Final Guidance for RCRA Corrective Action Environmental Indicators (Feb.
5)[Adobe Acrobat PDF file.]: This guidance updated the 1994 guidance (see
below) for evaluating sites to determine whether they meet the
RCRA Corrective Action Program's two environmental indicators.
Specifically, these indicators are called, "Current Human Exposures
Under Control" and "Migration of Contaminated Ground Water
Under Control." These two EIs represent the primary goals
for the RCRA Corrective Action Program. Furthermore, they serve
as the measures for tracking the Program's performance in accordance
with the Government Performance and Results Act of 1993.
The Corrective Action Program's goals were to have 95% of the high priority facilities to achieve the human exposure indicator, and 70% of high priority facilities to achieve the contaminated ground water indicator by the year 2005. The percentages apply to a baseline established in 1999 of 1712 facilities (current information can be found on the Goals and Progress page). The importance of this guidance was further emphasized in a February 11, 1999 EPA memo requesting EPA Regions to provide a commitment to the national EI goals, along with details as to how they intend to meet the goals.
- Announcement of RCRA Cleanup Reforms (July 8) [Adobe Acrobat PDF file.] This announcement launched a set of administrative reforms aimed at improving progress toward a set of ambitious national cleanup goals for the RCRA Corrective Action Program. These national goals focused on achieving two environmental indicators (discussed above) at the 1,712 RCRA facilities identified by EPA and the states warranting attention over the next several years.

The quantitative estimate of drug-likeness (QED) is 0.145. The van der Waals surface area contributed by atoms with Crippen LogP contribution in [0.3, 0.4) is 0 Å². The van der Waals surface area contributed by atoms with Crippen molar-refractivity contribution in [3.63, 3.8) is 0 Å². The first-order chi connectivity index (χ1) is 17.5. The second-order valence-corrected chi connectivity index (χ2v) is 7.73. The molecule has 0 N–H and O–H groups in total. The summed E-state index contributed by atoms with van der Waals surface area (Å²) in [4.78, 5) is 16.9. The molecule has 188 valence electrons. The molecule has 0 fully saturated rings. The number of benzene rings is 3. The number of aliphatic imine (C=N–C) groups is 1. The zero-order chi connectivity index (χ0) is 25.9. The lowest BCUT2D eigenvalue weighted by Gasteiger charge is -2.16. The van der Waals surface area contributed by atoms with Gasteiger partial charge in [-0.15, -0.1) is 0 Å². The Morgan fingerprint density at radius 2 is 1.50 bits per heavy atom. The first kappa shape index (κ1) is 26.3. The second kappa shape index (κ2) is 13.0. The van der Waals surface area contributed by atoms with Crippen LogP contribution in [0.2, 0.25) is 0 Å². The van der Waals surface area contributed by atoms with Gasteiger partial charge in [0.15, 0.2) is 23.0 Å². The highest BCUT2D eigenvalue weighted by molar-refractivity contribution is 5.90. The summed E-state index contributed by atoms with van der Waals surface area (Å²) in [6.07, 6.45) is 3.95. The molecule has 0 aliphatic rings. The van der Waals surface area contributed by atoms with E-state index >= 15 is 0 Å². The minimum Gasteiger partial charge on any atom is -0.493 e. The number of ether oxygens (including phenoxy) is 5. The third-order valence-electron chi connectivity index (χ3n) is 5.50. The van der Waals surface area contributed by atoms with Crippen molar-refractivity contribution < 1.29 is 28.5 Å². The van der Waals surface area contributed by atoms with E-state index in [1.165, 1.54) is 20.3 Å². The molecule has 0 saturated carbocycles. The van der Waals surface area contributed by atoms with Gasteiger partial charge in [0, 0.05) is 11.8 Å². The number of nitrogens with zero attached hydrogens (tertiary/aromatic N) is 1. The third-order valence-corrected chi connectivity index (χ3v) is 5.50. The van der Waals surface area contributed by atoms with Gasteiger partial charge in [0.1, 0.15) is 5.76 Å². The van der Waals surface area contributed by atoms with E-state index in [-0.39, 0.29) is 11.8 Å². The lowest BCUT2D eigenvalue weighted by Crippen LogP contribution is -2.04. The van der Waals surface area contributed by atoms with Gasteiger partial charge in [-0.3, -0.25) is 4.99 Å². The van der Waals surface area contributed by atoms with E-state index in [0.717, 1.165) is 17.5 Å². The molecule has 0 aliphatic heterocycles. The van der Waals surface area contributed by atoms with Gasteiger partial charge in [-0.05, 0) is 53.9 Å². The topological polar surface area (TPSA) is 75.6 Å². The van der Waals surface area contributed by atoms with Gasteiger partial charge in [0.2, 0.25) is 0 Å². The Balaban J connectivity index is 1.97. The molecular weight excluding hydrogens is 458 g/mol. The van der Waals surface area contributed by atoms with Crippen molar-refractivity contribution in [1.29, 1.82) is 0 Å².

- Subpart S Withdrawal Notice (64 FR 54604, October 7): This notice withdrew most provisions of the 1990 Subpart S proposal (exception for those elements proposed that were made final on February 16, 1993 and two jurisdictional issues related to the definition of "facility"). EPA took this action because it believed that detailed regulations are not necessary to carry out the Agency's duties under sections 3004(u) and (v) of RCRA. Additionally, attempting to promulgate a comprehensive set of RCRA regulations at that time could unnecessarily disrupt the 33 State programs already authorized to carry out the Corrective Action Program in lieu of EPA, as well as the additional State programs which were under review for authorization. The withdrawal notice ended uncertainty related to this rulemaking for State regulators and owner and operators of hazardous waste management facilities. The notice also made it clear that the 1996 Advance Notice of Proposed Rulemaking should be considered the primary Corrective Action implementation guidance.
- GAO Report on the Corrective Action Program (2000): [Adobe Acrobat PDF file.] The GAO Reports assessed program implementation in terms of actions taken, effects and progress since its previously issued reports on the program in 1997. This assessment included: comparisons of relevant EPA regulations and guidance from 1997 with their subsequent revisions; interviews with EPA headquarters officials, EPA regional management, State, industry, and the environmental community; and comparisons of EPA program data for fiscal years 1997 and 2000.
Cleanup Reforms 2 Fact Sheet (2001): [Adobe Acrobat PDF file.] EPA implemented a second set of administrative reforms, Cleanup
Reforms 2, to accelerate the cleanup of hazardous waste facilities regulated
under the Resource Conservation and Recovery Act (RCRA). EPA's 1999
Reforms promoted faster, focused, more flexible cleanups. The 2001 Reforms
reinforced and built upon the 1999 Reforms through piloting innovative
approaches, accelerating changes in culture, connecting communities
to cleanup, and capitalizing on redevelopment potential, while maintaining
protection of human health and the environment.
- Handbook of Groundwater Protection and Cleanup Policies for RCRA Corrective Action: The Handbook was created to provide greater access and understanding to RCRA Corrective Action's groundwater policy. It is a comprehensive document which is updated as necessary to provide the latest interpretation of groundwater guidance for the RCRA Corrective Action Program. The Handbook includes information on topics such as cleanup goals, the role of groundwater use, point of compliance, source control, and monitored natural attenuation. This Handbook ties together 15 different topics with an overall Groundwater Protection and Cleanup Strategy that emphasizes a phased, results-based approach to cleaning up contaminated groundwater.